An introduction to Torke’s music by Mark Swed
With his two best known pieces, Ecstatic Orange and The Yellow Pages,
written in 1985 while still a composition student at Yale, Michael Torke practically
defined post-Minimalism, a music in which eclectic young composers utilize the repetitive
structures of a previous generation to incorporate musical techniques from both the
classical tradition and the contemporary pop world.
Moreover, thanks to their stirring energy and riotous application of glossy
instrumental color, The Yellow Pages, written for chamber group, and Ecstatic
Orange, Torke’s first orchestral piece, seemed to reflect the optimistic, almost
cocky, spirit of the arts of the Eighties. Like Deconstructive architecture, Torke’s
music doesn’t hesitate to take the familiar stuff of pop music and break up and
reassemble it into a wondrously unpredictable bustle. Like Postmodern literature and
painting, Torke lets striking musical imagery grab the senses and carry them along with a
rhythmic bravado that has struck many as irresistible.
Surprisingly Torke has done this by employing procedures and approaches dear to
composers as far back as the Middle Ages – the enlivening of art music with popular
dance music and the evocation of colors through sound – but in ways that made them
seem something completely new in music. Partly, that is because however much Torke finds
inspiration in pop song, it is a personal inspiration that mostly remains in the
background, such as using a Chaka Kahn bassline as the basis for a private ostinato. And
his notion of color is equally quirky and individual. Torke has a strong sense of
synesthesia, associating different chords or key areas with specific colors; and many of
his pieces are named for colors, taking their mood and character from his interpretation
of that color.
Unlike many American composers who grow up in a world of popular music, and then feel
compelled to expunge those influences when they turn to "serious" composition,
Torke, who is also a virtuoso pianist, spent his youth immersed in conventional classical
music. He discovered rock and jazz recordings only when he attended the Eastman School of
Music, but his enthusiasm for popular music has been something of a mission in his work
ever since. In varying degrees, pop elements might affect the structure of a piece,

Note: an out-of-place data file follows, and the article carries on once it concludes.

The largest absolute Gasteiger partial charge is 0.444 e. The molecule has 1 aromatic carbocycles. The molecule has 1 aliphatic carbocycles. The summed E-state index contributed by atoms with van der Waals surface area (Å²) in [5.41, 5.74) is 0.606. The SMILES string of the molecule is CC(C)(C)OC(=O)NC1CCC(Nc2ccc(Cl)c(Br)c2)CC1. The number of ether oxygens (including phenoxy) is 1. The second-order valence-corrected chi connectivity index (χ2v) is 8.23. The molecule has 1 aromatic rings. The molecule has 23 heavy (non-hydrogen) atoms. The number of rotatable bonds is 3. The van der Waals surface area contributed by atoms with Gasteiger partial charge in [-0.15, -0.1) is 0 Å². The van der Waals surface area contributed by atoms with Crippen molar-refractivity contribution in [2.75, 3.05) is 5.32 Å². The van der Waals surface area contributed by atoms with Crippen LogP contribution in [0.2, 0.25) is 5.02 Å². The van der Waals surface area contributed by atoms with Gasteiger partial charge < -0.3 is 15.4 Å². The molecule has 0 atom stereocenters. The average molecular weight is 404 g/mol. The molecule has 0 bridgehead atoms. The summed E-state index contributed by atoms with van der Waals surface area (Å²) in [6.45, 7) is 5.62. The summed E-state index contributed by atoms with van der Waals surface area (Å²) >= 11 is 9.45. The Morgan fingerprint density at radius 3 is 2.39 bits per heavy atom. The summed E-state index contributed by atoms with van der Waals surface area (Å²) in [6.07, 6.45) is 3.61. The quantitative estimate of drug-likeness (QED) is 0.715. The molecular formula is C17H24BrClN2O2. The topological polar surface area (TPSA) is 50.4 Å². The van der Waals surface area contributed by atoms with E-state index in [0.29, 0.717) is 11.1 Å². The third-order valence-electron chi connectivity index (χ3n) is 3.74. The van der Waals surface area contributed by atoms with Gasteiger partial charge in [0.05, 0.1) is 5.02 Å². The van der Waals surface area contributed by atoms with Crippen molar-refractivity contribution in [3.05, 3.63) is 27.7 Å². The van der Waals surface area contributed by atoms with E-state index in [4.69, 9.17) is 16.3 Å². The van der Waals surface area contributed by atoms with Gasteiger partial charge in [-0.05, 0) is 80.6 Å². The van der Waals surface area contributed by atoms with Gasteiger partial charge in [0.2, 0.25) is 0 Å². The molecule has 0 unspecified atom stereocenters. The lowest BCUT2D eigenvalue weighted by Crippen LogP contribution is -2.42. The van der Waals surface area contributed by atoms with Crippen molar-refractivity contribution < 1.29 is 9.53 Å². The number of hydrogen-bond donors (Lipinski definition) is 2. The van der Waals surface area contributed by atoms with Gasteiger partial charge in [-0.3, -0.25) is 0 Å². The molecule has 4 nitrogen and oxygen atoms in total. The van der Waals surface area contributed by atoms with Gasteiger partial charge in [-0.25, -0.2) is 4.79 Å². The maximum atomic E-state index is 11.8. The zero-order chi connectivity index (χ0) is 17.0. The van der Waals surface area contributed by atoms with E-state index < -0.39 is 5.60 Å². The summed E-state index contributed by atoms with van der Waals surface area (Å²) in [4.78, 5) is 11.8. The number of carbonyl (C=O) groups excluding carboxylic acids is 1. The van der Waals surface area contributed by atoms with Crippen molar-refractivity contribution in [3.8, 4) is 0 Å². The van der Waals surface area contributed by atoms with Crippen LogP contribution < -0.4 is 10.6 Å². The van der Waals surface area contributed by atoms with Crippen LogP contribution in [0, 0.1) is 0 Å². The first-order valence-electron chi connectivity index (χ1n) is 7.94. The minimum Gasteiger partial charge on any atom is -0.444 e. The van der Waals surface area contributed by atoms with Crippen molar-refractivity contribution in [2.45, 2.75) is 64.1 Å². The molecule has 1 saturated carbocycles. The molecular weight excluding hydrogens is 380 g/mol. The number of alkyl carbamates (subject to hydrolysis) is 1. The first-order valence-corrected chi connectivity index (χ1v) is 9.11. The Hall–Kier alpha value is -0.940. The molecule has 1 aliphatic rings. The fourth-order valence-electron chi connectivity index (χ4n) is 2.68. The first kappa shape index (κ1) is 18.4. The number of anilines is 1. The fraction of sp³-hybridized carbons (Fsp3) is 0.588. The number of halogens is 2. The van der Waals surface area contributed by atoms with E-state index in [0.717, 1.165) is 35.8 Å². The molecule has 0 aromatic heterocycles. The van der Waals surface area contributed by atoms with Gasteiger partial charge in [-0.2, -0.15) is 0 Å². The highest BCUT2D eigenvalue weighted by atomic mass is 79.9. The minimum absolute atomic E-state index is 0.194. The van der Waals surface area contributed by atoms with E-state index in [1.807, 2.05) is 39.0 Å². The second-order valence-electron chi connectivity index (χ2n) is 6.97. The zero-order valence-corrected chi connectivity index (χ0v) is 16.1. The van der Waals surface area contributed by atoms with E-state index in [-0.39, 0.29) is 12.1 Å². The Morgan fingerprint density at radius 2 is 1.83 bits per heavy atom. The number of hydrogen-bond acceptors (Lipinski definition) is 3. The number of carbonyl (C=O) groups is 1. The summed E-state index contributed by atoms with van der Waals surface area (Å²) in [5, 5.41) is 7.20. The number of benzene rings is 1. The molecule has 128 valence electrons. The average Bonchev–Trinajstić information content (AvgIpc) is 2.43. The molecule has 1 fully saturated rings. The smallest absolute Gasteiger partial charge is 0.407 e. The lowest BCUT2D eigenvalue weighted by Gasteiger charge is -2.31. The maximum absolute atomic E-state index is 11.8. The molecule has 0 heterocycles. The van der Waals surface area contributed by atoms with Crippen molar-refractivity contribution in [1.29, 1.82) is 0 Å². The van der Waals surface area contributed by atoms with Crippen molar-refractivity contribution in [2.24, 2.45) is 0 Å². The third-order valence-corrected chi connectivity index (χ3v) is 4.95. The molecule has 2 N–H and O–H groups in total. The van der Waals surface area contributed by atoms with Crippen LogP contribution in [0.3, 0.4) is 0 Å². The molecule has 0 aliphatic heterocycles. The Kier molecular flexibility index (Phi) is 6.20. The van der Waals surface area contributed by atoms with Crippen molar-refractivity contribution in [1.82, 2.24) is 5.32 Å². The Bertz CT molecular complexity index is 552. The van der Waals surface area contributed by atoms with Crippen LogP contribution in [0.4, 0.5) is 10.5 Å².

dictate harmonic or melodic materials, or animate the rhythms and pulses of a score.
Mainly, however, those pop elements pervade Torke’s work not so much in their overt
sound or structure – since the music is exquisitely and often neo-Classically made
– than in the more subjective sense of bringing the energy of rock to concert music.
And thanks to such driving energy, popular music being dance music, Torke’s works,
both chamber music and orchestral, have strongly appealed to choreographers, and
especially to Peter Martins of the New York City Ballet. To date, Martins has
choreographed seven of Torke’s compositions (of which four were NYCB commissions),
evoking the relationship between Balanchine and Stravinsky in an earlier era of the
Stravinskyan is also an adjective regularly applied to Torke’s music, since it
shares with Stravinsky restless developments of fragmented themes and an irrepressible
rhythmic ingenuity. But it is primarily Torke’s formal procedures that most closely
continue a Stravinskyan tradition. In Adjustable Wrench, for instance, a four-bar
pop phrase becomes as radically and intricately transformed through unpredictable
development as a folk source might in Stravinsky or Bartók.
But while such procedures characterize nearly all of Torke’s work, their
application varies considerably in degree from piece to piece. At one extreme, Torke,
after including an increasing number of 18th- and 19th-century elements in his music
– such as the Beethovenian developmental procedures he so boldly employed in Ash
– experimented with outright 18th and 19th-century pastiche in the choral Mass,
a dance ritual written for the New York City Ballet, and Bronze, for piano and
That, however, proved a short-lived detour, and Torke’s recent return to a more
modern, propulsive, pulse-driven style has made the tensions even more dramatic,
especially as his harmonic, melodic and developmental language have evolved in complexity.
Moreover, he has continued to find new ways of enriching concert music with non-classical
techniques. In the recent string quartet, Chalk (for which the composer provides
the extraordinary image of "chalky smoke of rosin lifting from he bridges of stringed
instruments due to the intensity of the player’s bow strokes"), Torke asks that
mechanistic rhythms be treated with sheer physical abandon from the players. Here, by
undercutting the classical formality of Minimalist rhythm with the passionate performance
style of rock, Torke has refashioned those ever-present conflicts between the classical
and romantic into the modern colors and patterns of the late 20th century.
Mark Swed, 1994
(Chief critic of The Los Angeles Times)